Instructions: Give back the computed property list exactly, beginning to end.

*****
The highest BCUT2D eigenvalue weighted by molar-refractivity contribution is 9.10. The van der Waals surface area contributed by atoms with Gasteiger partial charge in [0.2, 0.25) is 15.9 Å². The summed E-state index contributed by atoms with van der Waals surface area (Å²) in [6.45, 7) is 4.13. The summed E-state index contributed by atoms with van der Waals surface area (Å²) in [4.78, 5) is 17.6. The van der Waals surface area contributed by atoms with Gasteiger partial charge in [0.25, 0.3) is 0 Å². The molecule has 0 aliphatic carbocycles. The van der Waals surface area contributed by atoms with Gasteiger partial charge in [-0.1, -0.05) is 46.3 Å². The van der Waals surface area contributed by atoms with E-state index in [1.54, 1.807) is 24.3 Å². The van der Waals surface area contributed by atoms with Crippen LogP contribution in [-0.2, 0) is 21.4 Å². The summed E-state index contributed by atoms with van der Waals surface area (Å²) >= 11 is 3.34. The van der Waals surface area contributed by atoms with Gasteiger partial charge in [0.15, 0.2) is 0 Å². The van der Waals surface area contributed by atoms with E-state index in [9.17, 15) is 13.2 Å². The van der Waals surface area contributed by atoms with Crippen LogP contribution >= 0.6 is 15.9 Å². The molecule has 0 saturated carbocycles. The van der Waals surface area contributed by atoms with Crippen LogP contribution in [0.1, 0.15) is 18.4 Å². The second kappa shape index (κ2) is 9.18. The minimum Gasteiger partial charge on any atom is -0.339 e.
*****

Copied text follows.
The highest BCUT2D eigenvalue weighted by molar-refractivity contribution is 9.10. The van der Waals surface area contributed by atoms with Gasteiger partial charge in [0.2, 0.25) is 15.9 Å². The summed E-state index contributed by atoms with van der Waals surface area (Å²) in [6.45, 7) is 4.13. The summed E-state index contributed by atoms with van der Waals surface area (Å²) in [4.78, 5) is 17.6. The van der Waals surface area contributed by atoms with Gasteiger partial charge in [0.25, 0.3) is 0 Å². The molecule has 0 aliphatic carbocycles. The van der Waals surface area contributed by atoms with Gasteiger partial charge in [-0.1, -0.05) is 46.3 Å². The van der Waals surface area contributed by atoms with E-state index in [1.54, 1.807) is 24.3 Å². The van der Waals surface area contributed by atoms with Crippen LogP contribution in [-0.2, 0) is 21.4 Å². The summed E-state index contributed by atoms with van der Waals surface area (Å²) >= 11 is 3.34. The van der Waals surface area contributed by atoms with Gasteiger partial charge in [0.15, 0.2) is 0 Å². The van der Waals surface area contributed by atoms with E-state index in [9.17, 15) is 13.2 Å². The van der Waals surface area contributed by atoms with Crippen LogP contribution >= 0.6 is 15.9 Å². The molecule has 0 saturated carbocycles. The van der Waals surface area contributed by atoms with Crippen LogP contribution in [0.1, 0.15) is 18.4 Å². The second kappa shape index (κ2) is 9.18. The minimum Gasteiger partial charge on any atom is -0.339 e.